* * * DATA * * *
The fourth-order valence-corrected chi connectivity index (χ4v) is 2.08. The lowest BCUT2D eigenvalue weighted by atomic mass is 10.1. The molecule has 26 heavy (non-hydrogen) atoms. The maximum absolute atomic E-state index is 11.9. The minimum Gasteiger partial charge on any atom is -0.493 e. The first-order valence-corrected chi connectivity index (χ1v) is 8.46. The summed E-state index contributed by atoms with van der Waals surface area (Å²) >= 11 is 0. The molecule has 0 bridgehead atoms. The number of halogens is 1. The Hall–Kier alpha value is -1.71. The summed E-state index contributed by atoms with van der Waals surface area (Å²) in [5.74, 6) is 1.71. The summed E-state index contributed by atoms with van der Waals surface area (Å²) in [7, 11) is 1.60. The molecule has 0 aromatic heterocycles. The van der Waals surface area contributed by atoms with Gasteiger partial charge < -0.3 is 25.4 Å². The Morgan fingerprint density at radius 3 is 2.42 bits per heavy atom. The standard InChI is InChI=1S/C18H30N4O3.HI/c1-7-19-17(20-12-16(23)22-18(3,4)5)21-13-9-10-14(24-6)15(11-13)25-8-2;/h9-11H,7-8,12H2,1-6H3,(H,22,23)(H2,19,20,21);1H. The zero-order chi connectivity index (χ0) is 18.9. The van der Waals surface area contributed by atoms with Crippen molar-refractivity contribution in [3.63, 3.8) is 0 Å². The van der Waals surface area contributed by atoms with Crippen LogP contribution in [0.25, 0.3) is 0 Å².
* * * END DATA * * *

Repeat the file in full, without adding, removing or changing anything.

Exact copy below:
The fourth-order valence-corrected chi connectivity index (χ4v) is 2.08. The lowest BCUT2D eigenvalue weighted by atomic mass is 10.1. The molecule has 26 heavy (non-hydrogen) atoms. The maximum absolute atomic E-state index is 11.9. The minimum Gasteiger partial charge on any atom is -0.493 e. The first-order valence-corrected chi connectivity index (χ1v) is 8.46. The summed E-state index contributed by atoms with van der Waals surface area (Å²) >= 11 is 0. The molecule has 0 bridgehead atoms. The number of halogens is 1. The Hall–Kier alpha value is -1.71. The summed E-state index contributed by atoms with van der Waals surface area (Å²) in [5.74, 6) is 1.71. The summed E-state index contributed by atoms with van der Waals surface area (Å²) in [7, 11) is 1.60. The molecule has 0 aromatic heterocycles. The van der Waals surface area contributed by atoms with Gasteiger partial charge < -0.3 is 25.4 Å². The Morgan fingerprint density at radius 3 is 2.42 bits per heavy atom. The standard InChI is InChI=1S/C18H30N4O3.HI/c1-7-19-17(20-12-16(23)22-18(3,4)5)21-13-9-10-14(24-6)15(11-13)25-8-2;/h9-11H,7-8,12H2,1-6H3,(H,22,23)(H2,19,20,21);1H. The zero-order chi connectivity index (χ0) is 18.9. The van der Waals surface area contributed by atoms with Crippen molar-refractivity contribution in [3.63, 3.8) is 0 Å². The van der Waals surface area contributed by atoms with Crippen LogP contribution in [0.25, 0.3) is 0 Å².